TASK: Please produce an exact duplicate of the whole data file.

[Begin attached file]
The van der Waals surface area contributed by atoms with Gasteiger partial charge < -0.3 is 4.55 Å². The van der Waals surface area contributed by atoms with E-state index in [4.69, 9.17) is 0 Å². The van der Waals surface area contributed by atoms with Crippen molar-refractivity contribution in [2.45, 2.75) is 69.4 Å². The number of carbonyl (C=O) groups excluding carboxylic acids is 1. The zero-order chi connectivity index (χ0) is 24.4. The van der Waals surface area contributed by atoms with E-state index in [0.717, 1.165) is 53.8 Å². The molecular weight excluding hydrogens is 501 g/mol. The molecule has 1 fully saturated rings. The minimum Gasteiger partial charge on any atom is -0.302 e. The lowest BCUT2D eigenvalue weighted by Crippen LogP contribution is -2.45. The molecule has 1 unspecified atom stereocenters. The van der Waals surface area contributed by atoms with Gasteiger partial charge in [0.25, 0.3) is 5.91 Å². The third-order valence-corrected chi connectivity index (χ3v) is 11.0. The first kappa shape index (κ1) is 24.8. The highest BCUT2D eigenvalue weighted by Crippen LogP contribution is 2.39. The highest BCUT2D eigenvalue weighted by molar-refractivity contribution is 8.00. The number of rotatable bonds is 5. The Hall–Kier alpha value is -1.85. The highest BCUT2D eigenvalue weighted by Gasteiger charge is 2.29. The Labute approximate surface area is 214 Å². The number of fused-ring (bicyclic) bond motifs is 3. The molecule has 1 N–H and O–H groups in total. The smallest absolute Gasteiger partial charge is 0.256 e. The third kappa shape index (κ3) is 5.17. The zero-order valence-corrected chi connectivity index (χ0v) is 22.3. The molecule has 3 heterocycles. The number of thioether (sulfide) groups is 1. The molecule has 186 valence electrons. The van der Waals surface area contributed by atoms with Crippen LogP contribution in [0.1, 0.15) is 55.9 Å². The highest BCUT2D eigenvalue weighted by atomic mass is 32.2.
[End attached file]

The van der Waals surface area contributed by atoms with Gasteiger partial charge < -0.3 is 4.55 Å². The van der Waals surface area contributed by atoms with E-state index in [4.69, 9.17) is 0 Å². The van der Waals surface area contributed by atoms with Crippen molar-refractivity contribution in [2.45, 2.75) is 69.4 Å². The number of carbonyl (C=O) groups excluding carboxylic acids is 1. The zero-order chi connectivity index (χ0) is 24.4. The van der Waals surface area contributed by atoms with E-state index in [0.717, 1.165) is 53.8 Å². The molecular weight excluding hydrogens is 501 g/mol. The molecule has 1 fully saturated rings. The minimum Gasteiger partial charge on any atom is -0.302 e. The lowest BCUT2D eigenvalue weighted by Crippen LogP contribution is -2.45. The molecule has 1 unspecified atom stereocenters. The van der Waals surface area contributed by atoms with Gasteiger partial charge in [0.25, 0.3) is 5.91 Å². The third-order valence-corrected chi connectivity index (χ3v) is 11.0. The first kappa shape index (κ1) is 24.8. The highest BCUT2D eigenvalue weighted by Crippen LogP contribution is 2.39. The highest BCUT2D eigenvalue weighted by molar-refractivity contribution is 8.00. The number of rotatable bonds is 5. The Hall–Kier alpha value is -1.85. The highest BCUT2D eigenvalue weighted by Gasteiger charge is 2.29. The Labute approximate surface area is 214 Å². The number of fused-ring (bicyclic) bond motifs is 3. The molecule has 1 N–H and O–H groups in total. The smallest absolute Gasteiger partial charge is 0.256 e. The third kappa shape index (κ3) is 5.17. The zero-order valence-corrected chi connectivity index (χ0v) is 22.3. The molecule has 3 heterocycles. The number of thioether (sulfide) groups is 1. The molecule has 186 valence electrons. The van der Waals surface area contributed by atoms with Crippen LogP contribution in [0.1, 0.15) is 55.9 Å². The highest BCUT2D eigenvalue weighted by atomic mass is 32.2.